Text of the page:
“In 2009, Presente.org fought back, spearheading a multi-stage, national campaign with dozens of partners demanding that CNN remove Dobbs,” the Presente.org article states. “On November 11, 2009, that campaign achieved its goal when Dobbs abruptly resigned from CNN, marking a major victory for Latinos and our allies.”
The Presente.org article continues:
Dobbs’ departure came after months of negative press and controversy, much of it spurred by the Basta Dobbs campaign. “Basta Dobbs” became a rallying cry for Latinos and our allies concerned about Dobbs’ long history of anti-immigrant and anti-Latino rhetoric. We took advantage of two strategic openings at CNN: the network’s efforts to define itself as a neutral alternative to Fox News and MSNBC, and CNN’s desire to court Latino viewers through a new “Latino in America” series. Our core message was that CNN “can’t have it both ways” – seeking Latinos as viewers while giving Dobbs a platform for his near daily attacks.
- To deploy this message, we partnered with leading Latino organizations and other allies in cities across the country — from Los Angeles to Phoenix to Orlando. We joined together to successfully demand that CNN no longer allow Dobbs to spew hate thinly disguised as “news.” To ensure the message got across, we used a variety of tactics including:
- An online video, produced with award-winning documentarian Arturo Perez, called “CNN: Lou Dobbs or Latinos in America?”
- A text-message short-code publicized via radio and on-the-ground events, which enabled people to join the campaign.
- Significant press, op-ed and PR push – in English and in Spanish – throughout the campaign, including the New York Times, Chicago Tribune, El Diario and La Opinion.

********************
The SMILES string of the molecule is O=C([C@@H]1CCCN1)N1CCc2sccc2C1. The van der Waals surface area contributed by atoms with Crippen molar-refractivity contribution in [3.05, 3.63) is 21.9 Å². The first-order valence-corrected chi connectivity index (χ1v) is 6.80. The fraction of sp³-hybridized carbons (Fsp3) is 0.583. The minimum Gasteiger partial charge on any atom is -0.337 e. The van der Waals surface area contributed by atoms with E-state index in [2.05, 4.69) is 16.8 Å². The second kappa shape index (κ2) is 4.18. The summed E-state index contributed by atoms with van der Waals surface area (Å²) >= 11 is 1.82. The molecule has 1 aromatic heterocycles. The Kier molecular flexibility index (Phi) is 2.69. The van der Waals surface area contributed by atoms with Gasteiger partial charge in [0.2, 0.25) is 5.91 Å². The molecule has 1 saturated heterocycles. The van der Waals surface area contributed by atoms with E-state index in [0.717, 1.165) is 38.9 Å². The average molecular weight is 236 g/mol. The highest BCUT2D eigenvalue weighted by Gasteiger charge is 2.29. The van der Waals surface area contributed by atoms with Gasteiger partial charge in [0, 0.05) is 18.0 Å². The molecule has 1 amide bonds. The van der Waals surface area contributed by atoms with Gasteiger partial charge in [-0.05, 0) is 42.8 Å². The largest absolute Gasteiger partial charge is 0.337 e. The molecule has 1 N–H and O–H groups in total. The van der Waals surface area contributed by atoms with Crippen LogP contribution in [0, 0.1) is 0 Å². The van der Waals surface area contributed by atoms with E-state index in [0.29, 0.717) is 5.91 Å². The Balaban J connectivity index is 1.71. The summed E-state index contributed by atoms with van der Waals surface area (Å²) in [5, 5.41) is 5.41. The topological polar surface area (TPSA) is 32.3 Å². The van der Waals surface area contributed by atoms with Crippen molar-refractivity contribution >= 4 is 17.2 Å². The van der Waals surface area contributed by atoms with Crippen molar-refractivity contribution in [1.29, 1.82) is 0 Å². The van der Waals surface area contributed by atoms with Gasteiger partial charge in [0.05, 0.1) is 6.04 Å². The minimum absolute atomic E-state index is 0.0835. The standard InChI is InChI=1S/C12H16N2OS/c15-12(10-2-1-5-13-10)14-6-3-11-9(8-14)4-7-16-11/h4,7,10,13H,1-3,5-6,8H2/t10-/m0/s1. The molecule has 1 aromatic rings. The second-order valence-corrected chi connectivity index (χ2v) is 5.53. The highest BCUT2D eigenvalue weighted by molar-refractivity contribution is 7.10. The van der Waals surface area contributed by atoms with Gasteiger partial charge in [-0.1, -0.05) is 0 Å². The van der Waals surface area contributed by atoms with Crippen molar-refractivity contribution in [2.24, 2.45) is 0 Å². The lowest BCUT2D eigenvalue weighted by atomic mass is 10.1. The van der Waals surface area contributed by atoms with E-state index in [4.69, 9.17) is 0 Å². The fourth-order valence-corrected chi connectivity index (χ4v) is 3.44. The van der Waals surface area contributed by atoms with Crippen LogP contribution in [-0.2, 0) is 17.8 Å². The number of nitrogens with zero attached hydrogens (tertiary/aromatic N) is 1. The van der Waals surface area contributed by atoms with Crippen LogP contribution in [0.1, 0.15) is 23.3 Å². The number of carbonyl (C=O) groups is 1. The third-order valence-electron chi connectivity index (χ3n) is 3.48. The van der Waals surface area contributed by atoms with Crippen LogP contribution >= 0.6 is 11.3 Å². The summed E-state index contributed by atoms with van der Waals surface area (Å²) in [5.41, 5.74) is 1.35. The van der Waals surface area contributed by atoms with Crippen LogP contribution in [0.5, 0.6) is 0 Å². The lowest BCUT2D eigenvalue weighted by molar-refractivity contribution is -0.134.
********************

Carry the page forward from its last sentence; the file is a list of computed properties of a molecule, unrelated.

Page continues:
- On-the-ground events – coordinated via text-message reminders — in 18 top Latino media markets across the country.
- A digital sit-in on CNN’s Web site, which allowed Presente.org members to deliver their comments and pictures directly to CNN.
The article concludes by claiming the “Basta Dobbs campaign helped demonstrate the enormous potential of uniting online organizing with traditional on-the-ground organizing.”
The article notes that by “recognition of its achievements,” it was named “Campaign of the Year,” by the New Organizing Institute, another Soros-funded organization that the Presente.org article identified as “the leading progressive organization conducting training, research, and evaluation in new organizing strategies.”
Media Matters piles on
On Nov. 12, 2009, the left-wing media watchdog group Media Matters praised the role of Presenté in Dobbs departure from CNN while also taking a bow for “playing a leading role in the Drop Dobbs Coalition (DropDobbs.com) which was launched to call attention to Dobbs’ incendiary hate speech and falsehoods.”
Media Matters further claimed that through the coalition, “Media Matters worked successfully behind the scene to persuade major corporations to stop advertising on Lou Dobbs Tonight.”
The article listed the following organizations, many of which were Soros-funded at the time: National Council of La Raza, LULAC, National Hispanic Media Coalition, America’s Voice Education Fund, The Hispanic Institute, Southern Poverty Law Center, Netroots Nation, Voto Latino, Labor Council for Latin American Advancement, Center for New Community, Reform Immigration for America, Dolores Huerta Foundation, National Puerto Rican Coalition and Georgia Association of Latino Elected Officials.
While Media Matters had long insisted the group received no funding from Soros, Politico reported on Oct. 20, 2010, that Soros had decided to fund Media Matters “to hold Fox News accountable for the false and misleading information they so often broadcast.”
On Nov. 10, 2010, Fox Business Network announced the signing of a multi-year contract with Dobbs to develop and host a new daily program that premieres in the first quarter of 2011.